• The Done Like Dundee, Gone Like Gandhi went there -- the Mimosa without Champagne or orange juice. With this month's theme, the use of Miller High Life "the Champagne of Beers" is not surprising, but the use of Tang powder is! AJR describes how the drink, the White Trash Mimosa, was put on the menu of Tonic at Quigley's Pharmacy in Washington D.C. with great success!
• Ed of the Wordsmithing Pantagruel blog also created drinks during the Mixoloseum TDN: Beer event and describes a few of them with gorgeous photographic evidence. The Bruges Sling is one of them, and it uses a cherry Lambic to mesh with a variety of fruit and spice notes for a tall, refreshing cooler.
• Another MxMo first timer, Colleen of the Tipsy Vixen blog presents a few drinks including the Skip & Go Naked that Dagreb described. One of the other two, an original called the Sangrichelada, is an interesting Bloody Mary-like concoction.
• A Drink on the Rocks' Dennis Shafer pours out a pair of beertails. One of them, the Dutch Monk uses a beer syrup made out of a Belgium trippel to sweeten and flavor the Demerara rum-based drink, and the other, the Outlaw Czar, uses a tall pour of Old Rasputin Russian Imperial Stout in an orange-tinged delight.
• Dave of the Barman Cometh takes the Imbibe Magazine cover drink, the Charentes Shrub, and brings it to life in his kitchen including the crafting of a pineapple-rosemary shrub. All that work is definitely worth the effort from what I gather, but I will have the chance to have David Delaney make this drink for me at a Tales of the Cocktail event next week (or I can visit him at the Citizen in Worcester).
• Paul Clarke, besides running the show here on Mixology Monday, makes it his goal to get in his entry as close to midnight on Monday as possible. Paul pulls an unused recipe out of his hat, the Weissen Sour, that he gathered for his 60/30 posting marathon. The drink was created by Kevin Diedrich then of San Francisco's Burritt Room, and it pairs Bourbon, wheat beer, and citrus elements including marmalade into a tasty sounding tall drink.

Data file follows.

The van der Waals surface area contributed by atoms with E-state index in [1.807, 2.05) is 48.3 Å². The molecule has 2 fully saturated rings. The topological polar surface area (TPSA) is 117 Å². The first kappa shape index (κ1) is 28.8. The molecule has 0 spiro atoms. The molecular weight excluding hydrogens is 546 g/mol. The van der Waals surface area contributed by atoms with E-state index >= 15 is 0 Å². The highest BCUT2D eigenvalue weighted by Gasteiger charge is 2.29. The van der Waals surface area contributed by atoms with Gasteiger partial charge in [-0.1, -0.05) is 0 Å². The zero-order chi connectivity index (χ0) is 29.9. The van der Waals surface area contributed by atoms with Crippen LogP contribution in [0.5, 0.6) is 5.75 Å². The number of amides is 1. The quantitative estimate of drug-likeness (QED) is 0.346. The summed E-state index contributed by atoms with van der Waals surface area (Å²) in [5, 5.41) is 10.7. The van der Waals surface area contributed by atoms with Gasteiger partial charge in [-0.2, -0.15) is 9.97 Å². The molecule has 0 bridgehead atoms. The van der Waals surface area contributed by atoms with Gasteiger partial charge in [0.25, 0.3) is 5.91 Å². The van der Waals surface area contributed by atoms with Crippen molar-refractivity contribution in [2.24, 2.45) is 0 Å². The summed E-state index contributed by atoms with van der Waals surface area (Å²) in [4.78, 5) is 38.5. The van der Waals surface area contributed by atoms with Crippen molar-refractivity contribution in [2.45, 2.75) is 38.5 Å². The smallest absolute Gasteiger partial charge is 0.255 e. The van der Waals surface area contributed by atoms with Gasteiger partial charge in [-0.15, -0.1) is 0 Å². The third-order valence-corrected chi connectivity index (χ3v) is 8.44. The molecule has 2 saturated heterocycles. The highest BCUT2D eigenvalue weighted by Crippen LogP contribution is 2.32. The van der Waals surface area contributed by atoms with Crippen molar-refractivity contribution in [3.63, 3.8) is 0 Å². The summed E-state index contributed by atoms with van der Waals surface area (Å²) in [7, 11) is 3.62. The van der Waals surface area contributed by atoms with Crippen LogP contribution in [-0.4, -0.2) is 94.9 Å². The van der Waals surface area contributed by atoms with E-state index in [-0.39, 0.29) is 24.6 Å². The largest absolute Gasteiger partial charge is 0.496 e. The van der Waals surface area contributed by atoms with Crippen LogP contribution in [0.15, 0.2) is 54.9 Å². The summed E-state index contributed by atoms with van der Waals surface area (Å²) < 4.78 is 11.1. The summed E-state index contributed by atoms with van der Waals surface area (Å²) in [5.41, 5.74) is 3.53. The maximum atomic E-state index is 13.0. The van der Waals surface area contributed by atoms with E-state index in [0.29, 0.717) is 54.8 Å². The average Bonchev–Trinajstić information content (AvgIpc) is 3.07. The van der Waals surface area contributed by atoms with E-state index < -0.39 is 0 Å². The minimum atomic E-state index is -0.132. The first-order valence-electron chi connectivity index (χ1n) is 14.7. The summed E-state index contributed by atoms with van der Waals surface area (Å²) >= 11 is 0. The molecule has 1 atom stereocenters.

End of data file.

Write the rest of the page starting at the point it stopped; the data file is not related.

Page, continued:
• Instead of going the syrup route, Marc of A Drinker's Peace brews up (literally) his own beer liqueur and crafts the Beer Simple, Hop Complex with it. The end result is a drink in the style of an Old Fashioned.
• Tacoma's 1022 South restaurant presents a drink that uses Unibroue's apple-flavored Éphémère called Running Up That Hill. It is an interpretation of Jay Kuehner's Cavale, and they will be serving it on Sunday for their pre-Tales of the Cocktail event.
• Next up is a trilogy of posts made on the eGullet forum. First off is Jeff Meeker describing his recipe for the Michelada. I believe that the secret to his recipe is the use of a small amount of Maggi seasoning for a savory component in the drink.
• Haresfur is our second eGullet contributors and presents a modification of Billy Dawson's Punch from David Wondrich's Punch book. Whether or not you have access to Haresfur's homebrew porter, the recipe looks like one to explore, although with the hot water aspect, perhaps not until summer is over.